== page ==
Garden Expert: Get Your Garden Ready for Winter

Each day we lose a little more sunlight which means our growing season is slowly coming to a close. With a bountiful harvest and beautiful blooms this summer it is time to get our garden beds ready for the cold weather approaching. To do this we got in touch with Dirk at Florabunda Seeds who is an expert in gardening. Dirk has some knowledgeable tips for putting your garden to bed for the winter. Before we get to his advice, let’s learn a little more about Dirk!

How long have you been gardening for?
Dirk: I am 70 years young now and have been involved in gardening since I was a child. My dad and grandfather were both farmers in Holland and both in the seed business. Both my grandfather and dad’s names were Dirk so now I am the third generation of Dirks in the seed business. At one point in time I had 17,000 sq. ft. of greenhouses and grew perennials and box plants. We also grew Cabbage, Broccoli and Cauliflower to ship out.

What is the biggest challenge when getting your garden ready for winter?
Dirk: My biggest challenge about getting ready for winter is to believe that it is really coming.

What is your favourite thing about gardening?
Dirk: Gardening is a way to be one with nature. There is nothing more fascinating than to plant a seed, watch it grow and see the beauty of the flower. It becomes more fascinating when you actually save a seed from the fruit or flower and watch it grow the next year.

Dirk’s Best Practices for Getting your Garden Ready for Winter

  • Give your garden a final weed. Make sure that you clean out any debris.
  • If you have flowers that are still blooming when putting your garden to bed, pick them, bring them in the house and enjoy them even if it is only for a few days. That is better than losing them to an overnight frost.
  • Seed self-seeding annuals in areas where you would like to see them bloom next year. Annuals like poppies, larkspur, cleome, cosmos, woodland and jasmine tobacco, and blue woodruff over winter well and will give you a head start for next spring.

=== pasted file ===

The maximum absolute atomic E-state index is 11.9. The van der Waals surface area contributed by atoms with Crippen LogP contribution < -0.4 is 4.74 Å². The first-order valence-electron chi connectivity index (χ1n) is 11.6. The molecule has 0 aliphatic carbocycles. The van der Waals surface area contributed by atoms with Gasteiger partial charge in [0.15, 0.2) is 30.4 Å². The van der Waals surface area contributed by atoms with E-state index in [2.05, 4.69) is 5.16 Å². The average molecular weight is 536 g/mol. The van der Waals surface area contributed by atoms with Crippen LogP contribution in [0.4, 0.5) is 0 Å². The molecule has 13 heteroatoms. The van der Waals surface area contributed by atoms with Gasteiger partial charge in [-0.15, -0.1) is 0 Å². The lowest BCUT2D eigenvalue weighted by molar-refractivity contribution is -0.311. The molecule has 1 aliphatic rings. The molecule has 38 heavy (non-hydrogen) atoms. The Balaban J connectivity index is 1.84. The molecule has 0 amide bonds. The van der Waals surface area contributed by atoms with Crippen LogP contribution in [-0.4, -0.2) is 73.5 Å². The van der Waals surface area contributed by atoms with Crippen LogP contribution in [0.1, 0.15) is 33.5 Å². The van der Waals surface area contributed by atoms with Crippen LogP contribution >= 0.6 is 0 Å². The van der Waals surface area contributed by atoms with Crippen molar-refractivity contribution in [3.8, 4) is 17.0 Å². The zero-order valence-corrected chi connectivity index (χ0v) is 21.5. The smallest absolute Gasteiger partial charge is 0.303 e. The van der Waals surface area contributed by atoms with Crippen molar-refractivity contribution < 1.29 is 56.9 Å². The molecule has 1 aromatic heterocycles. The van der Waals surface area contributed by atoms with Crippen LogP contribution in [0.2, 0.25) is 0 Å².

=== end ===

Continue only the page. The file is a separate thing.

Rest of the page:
• Water your gardens well until freeze up.
  • Autumn is a good time to split perennials.
  • I like to trim down shrubs in the fall after they go dormant. Doing this earlier promotes new tender growth that will freeze off in the winter.
  • Make sure that you plant your spring bulbs. Being Dutch, I make sure that we have hundreds of bulbs that will bloom from early spring to early summer.
  • A layer of compost and/or mulch will protect your plants and will give them a boost in the spring.
  • Give the birds a break. Leave Coneflowers, Thithonia, Zinnias and Sunflowers provide much needed food for our birds.
  • Harvest and store or donate to food banks any remaining veggies. Some cool weather crops such as Brussel Sprouts taste much better after a touch of frost. I have dug kale out of the snow in winter and it tastes great!!
  • Remember, any of the work you do in the fall you won’t have to do in the spring. (ie: edging your gardens)
  • If you have any plants that have been growing in your garden that you want to bring in for the winter, make sure that you wash the dirt from the roots and transplant them in a soilless mix. You do not want to bring in any unwanted pests to infect your other house plants.
  • If you have planted any new trees or shrubs, make sure that they are well watered until freeze up. Protect the stems of the trees with burlap or a plastic tree guard to protect them from rodents and rabbits and direct sunlight which can cause a freeze-thaw cycle in the stems. It is also advisable to wrap (especially newly planted evergreens) in burlap to protect them from drying out in the winter.
  • Finally, add all green waste to your compost pile so you can use it for organic fertilizer next year. Happy gardening!

Dirk’s Best Practice for Soil in Container Plants

  • When I do container planting, every fall I take the soil from the containers and spread it on our gardens. I use soilless mix in our containers and in the spring start out with fresh so that there is no chance of spreading any pests, fungi or disease. Remember that there is only one spring every year and for the sake of a few dollars, don’t lose your chance to have beautiful containers. P.S. Make sure that you clean all your containers with water and a slosh of bleach before replanting. Rinse the pots well.

A special thanks to Dirk at Florabunda seeds for sending us some really great advice for our readers. Feel free to get in touch with Dirk at Florabunda seeds for more questions. If you want to see some tips for getting your garden fall ready for migratory birds be sure to check out this post!
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Anna

I'm Anna, the editor for the Toronto Home Shows blog. I'm an avid baker, runner, and love living in and decorating small spaces.

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